June 29th 2002

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Articles from this issue:

COVER STORY: Sexual misconduct in the Church

CANBERRA OBSERVED: Coalition MPs revolt against the ICC

New policies needed to rescue agriculture

COMMENT: How Ruddock could face charges before the ICC

Straws in the Wind: From the other side of the street / Dying culture

Sectarianism rears its ugly head in Victorian ALP

Census figures show decline of the family unit

Media ambush (letter)

Ancient wisdom (letter)

Reality cinema (letter)

Where the facts lie (letter)

Asylum seekers I (letter)

Asylum seekers II (letter)

Children as commodities (letter)

Who will stand up for small business, rural Australia?

OPINION: Reflections on the British monarchy

International terrorism: keeping the issues in focus

Despite tensions: Indonesia looks ahead

BOOKS: 'Undue Noise: Words and Music' by Andrew Ford

BOOKS: 'The Broken Hearth' by William Bennett

BOOKS: 'Balzac and the Little Chinese Seamstress' by Dai Sijie

COMMENT: That other Holocaust

Books promotion page

That other Holocaust

by Bill James

News Weekly, June 29, 2002
The book Hitler's Holocaust has just been released. It was written to accompany the outstanding documentary series of the same name shown on SBS earlier this year. Book and series are the latest in a seemingly endless stream of material - theses, articles, films, plays, exhibitions - on the Fuehrer and his Final Solution. As far as it goes, this is a good thing.

The disappearance of history as a school subject is both a symptom and a cause of our increasing historical illiteracy, and the Holocaust is one event we must retain in our collective memory at all costs.

But why is there no parallel interest in Soviet Russia and Red China? Go through the non-fiction section of any mainstream bookshop at any shopping mall and you are sure to find a number of works describing and analysing Nazism.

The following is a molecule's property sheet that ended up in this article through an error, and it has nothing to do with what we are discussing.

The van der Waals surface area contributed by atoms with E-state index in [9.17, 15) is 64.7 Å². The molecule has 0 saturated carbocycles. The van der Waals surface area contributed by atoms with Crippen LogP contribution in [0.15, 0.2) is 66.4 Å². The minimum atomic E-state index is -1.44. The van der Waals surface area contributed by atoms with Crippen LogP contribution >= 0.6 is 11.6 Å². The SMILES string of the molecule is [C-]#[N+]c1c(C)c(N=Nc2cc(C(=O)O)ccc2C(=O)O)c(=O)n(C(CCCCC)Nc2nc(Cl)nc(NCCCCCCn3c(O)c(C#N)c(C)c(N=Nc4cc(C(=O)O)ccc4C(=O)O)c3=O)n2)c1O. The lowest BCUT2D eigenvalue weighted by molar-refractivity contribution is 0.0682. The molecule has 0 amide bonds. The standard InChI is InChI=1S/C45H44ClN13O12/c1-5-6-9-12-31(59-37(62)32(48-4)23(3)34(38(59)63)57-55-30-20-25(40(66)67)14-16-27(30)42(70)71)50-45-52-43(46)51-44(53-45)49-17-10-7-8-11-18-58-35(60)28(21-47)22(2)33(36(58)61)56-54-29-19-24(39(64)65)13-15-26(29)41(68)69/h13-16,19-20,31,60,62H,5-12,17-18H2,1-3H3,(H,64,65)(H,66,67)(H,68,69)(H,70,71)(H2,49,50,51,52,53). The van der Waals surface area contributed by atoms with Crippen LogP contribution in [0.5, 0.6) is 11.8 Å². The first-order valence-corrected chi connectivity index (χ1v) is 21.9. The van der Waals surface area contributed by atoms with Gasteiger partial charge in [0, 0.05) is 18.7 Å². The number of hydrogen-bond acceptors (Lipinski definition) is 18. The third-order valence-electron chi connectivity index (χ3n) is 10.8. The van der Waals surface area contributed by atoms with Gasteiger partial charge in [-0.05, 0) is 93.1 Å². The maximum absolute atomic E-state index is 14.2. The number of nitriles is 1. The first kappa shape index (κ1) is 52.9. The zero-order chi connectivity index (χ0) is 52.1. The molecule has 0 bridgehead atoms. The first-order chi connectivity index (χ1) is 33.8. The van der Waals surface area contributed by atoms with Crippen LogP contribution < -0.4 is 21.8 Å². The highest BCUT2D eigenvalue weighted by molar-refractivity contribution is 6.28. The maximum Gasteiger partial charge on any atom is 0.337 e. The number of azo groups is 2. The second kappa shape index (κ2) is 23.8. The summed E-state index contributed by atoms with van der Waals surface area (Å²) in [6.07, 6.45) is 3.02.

It is very rare to find any corresponding material on the equally evil, and statistically more murderous, Stalin and Mao regimes. Every sale of big, cheap picture books contains at least something on the Third Reich. Coffee table tomes on the Gulag or the KGB are scarce to the point of non-existence.

Nazism is sexy in a way that communism is not - sometimes literally. We are unsurprised to hear about individuals with a predilection for dressing up in SS uniforms and carrying riding crops. On the other hand, we would be somewhat bemused to learn of anyone with a fetish for putting on a baggy suit and a pair of state-issue glasses, brandishing a dossier, and pretending to be Yezhov or Beria.

Yezhov? Beria? Heads of the Soviet secret police under Stalin. The average Australian might have heard of Stalin himself and perhaps Lenin, also Mao and just possibly Chou En-lai, but that's about it. In contrast, there is widespread general knowledge of prominent Nazis. Hitler, Braun, Bormann, Speer, Heydrich, Himmler, Goebbels, Hess, Streicher, Goering, Eichmann, Mengele, Rommel and Donitz - the list goes on and on - are practically household names.